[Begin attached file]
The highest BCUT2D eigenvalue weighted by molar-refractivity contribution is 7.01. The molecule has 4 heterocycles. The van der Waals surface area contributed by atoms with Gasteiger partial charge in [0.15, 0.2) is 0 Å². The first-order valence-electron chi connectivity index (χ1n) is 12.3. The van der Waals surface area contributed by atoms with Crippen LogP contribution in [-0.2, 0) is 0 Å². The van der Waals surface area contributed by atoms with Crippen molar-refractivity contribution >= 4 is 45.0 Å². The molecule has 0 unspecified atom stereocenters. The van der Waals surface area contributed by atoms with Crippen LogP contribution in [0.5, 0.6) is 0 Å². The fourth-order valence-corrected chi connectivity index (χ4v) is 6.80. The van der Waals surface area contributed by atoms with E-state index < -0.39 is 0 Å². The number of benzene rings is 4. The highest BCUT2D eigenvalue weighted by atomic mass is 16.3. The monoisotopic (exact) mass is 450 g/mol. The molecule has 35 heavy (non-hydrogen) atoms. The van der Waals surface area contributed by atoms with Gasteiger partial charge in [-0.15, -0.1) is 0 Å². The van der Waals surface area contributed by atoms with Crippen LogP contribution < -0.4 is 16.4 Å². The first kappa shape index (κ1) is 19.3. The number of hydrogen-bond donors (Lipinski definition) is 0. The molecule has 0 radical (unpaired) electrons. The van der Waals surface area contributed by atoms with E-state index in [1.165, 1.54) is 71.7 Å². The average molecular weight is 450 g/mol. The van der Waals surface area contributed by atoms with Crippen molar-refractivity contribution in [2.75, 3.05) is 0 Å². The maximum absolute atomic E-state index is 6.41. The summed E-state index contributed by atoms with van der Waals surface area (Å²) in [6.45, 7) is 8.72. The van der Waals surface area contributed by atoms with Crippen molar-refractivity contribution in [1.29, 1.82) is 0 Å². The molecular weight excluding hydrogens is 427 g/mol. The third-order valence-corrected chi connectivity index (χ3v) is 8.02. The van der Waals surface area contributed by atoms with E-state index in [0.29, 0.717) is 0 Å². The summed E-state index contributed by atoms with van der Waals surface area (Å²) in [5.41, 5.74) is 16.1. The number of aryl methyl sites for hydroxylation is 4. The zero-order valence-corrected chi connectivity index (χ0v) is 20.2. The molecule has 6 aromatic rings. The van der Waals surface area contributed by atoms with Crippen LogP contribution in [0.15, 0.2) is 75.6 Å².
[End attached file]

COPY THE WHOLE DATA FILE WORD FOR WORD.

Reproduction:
The highest BCUT2D eigenvalue weighted by molar-refractivity contribution is 7.01. The molecule has 4 heterocycles. The van der Waals surface area contributed by atoms with Gasteiger partial charge in [0.15, 0.2) is 0 Å². The first-order valence-electron chi connectivity index (χ1n) is 12.3. The van der Waals surface area contributed by atoms with Crippen LogP contribution in [-0.2, 0) is 0 Å². The van der Waals surface area contributed by atoms with Crippen molar-refractivity contribution >= 4 is 45.0 Å². The molecule has 0 unspecified atom stereocenters. The van der Waals surface area contributed by atoms with Crippen LogP contribution in [0.5, 0.6) is 0 Å². The fourth-order valence-corrected chi connectivity index (χ4v) is 6.80. The van der Waals surface area contributed by atoms with E-state index < -0.39 is 0 Å². The number of benzene rings is 4. The highest BCUT2D eigenvalue weighted by atomic mass is 16.3. The monoisotopic (exact) mass is 450 g/mol. The molecule has 35 heavy (non-hydrogen) atoms. The van der Waals surface area contributed by atoms with Gasteiger partial charge in [-0.15, -0.1) is 0 Å². The van der Waals surface area contributed by atoms with Crippen LogP contribution < -0.4 is 16.4 Å². The first kappa shape index (κ1) is 19.3. The number of hydrogen-bond donors (Lipinski definition) is 0. The molecule has 0 radical (unpaired) electrons. The van der Waals surface area contributed by atoms with E-state index in [1.165, 1.54) is 71.7 Å². The average molecular weight is 450 g/mol. The van der Waals surface area contributed by atoms with Crippen molar-refractivity contribution in [2.75, 3.05) is 0 Å². The maximum absolute atomic E-state index is 6.41. The summed E-state index contributed by atoms with van der Waals surface area (Å²) in [6.45, 7) is 8.72. The van der Waals surface area contributed by atoms with Crippen molar-refractivity contribution in [1.29, 1.82) is 0 Å². The molecular weight excluding hydrogens is 427 g/mol. The third-order valence-corrected chi connectivity index (χ3v) is 8.02. The van der Waals surface area contributed by atoms with E-state index in [0.29, 0.717) is 0 Å². The summed E-state index contributed by atoms with van der Waals surface area (Å²) in [5.41, 5.74) is 16.1. The number of aryl methyl sites for hydroxylation is 4. The zero-order valence-corrected chi connectivity index (χ0v) is 20.2. The molecule has 6 aromatic rings. The van der Waals surface area contributed by atoms with Crippen LogP contribution in [0.15, 0.2) is 75.6 Å².